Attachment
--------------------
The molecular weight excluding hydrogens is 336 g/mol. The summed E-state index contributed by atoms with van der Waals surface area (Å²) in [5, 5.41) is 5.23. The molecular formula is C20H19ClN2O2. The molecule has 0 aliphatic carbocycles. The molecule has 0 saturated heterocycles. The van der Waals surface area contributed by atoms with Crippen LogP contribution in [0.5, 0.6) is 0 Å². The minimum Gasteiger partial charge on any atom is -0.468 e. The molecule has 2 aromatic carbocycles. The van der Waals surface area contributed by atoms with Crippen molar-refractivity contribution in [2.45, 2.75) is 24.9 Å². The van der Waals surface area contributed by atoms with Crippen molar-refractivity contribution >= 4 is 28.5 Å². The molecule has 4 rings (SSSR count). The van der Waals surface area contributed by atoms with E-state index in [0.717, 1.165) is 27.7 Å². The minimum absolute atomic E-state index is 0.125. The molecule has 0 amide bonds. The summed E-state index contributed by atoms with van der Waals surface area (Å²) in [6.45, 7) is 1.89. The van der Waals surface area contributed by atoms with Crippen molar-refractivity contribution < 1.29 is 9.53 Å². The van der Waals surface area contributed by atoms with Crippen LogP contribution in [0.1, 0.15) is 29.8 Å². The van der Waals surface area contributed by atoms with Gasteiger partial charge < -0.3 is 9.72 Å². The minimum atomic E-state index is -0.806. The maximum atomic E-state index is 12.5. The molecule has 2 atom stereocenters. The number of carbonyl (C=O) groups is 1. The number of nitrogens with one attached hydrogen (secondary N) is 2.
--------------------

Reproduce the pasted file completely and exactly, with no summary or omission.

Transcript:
The molecular weight excluding hydrogens is 336 g/mol. The summed E-state index contributed by atoms with van der Waals surface area (Å²) in [5, 5.41) is 5.23. The molecular formula is C20H19ClN2O2. The molecule has 0 aliphatic carbocycles. The molecule has 0 saturated heterocycles. The van der Waals surface area contributed by atoms with Crippen LogP contribution in [0.5, 0.6) is 0 Å². The minimum Gasteiger partial charge on any atom is -0.468 e. The molecule has 2 aromatic carbocycles. The van der Waals surface area contributed by atoms with Crippen molar-refractivity contribution in [2.45, 2.75) is 24.9 Å². The van der Waals surface area contributed by atoms with Crippen molar-refractivity contribution >= 4 is 28.5 Å². The molecule has 4 rings (SSSR count). The van der Waals surface area contributed by atoms with E-state index in [0.717, 1.165) is 27.7 Å². The minimum absolute atomic E-state index is 0.125. The molecule has 0 amide bonds. The summed E-state index contributed by atoms with van der Waals surface area (Å²) in [6.45, 7) is 1.89. The van der Waals surface area contributed by atoms with Crippen molar-refractivity contribution < 1.29 is 9.53 Å². The van der Waals surface area contributed by atoms with Crippen LogP contribution in [0.1, 0.15) is 29.8 Å². The van der Waals surface area contributed by atoms with Gasteiger partial charge < -0.3 is 9.72 Å². The minimum atomic E-state index is -0.806. The maximum atomic E-state index is 12.5. The molecule has 2 atom stereocenters. The number of carbonyl (C=O) groups is 1. The number of nitrogens with one attached hydrogen (secondary N) is 2.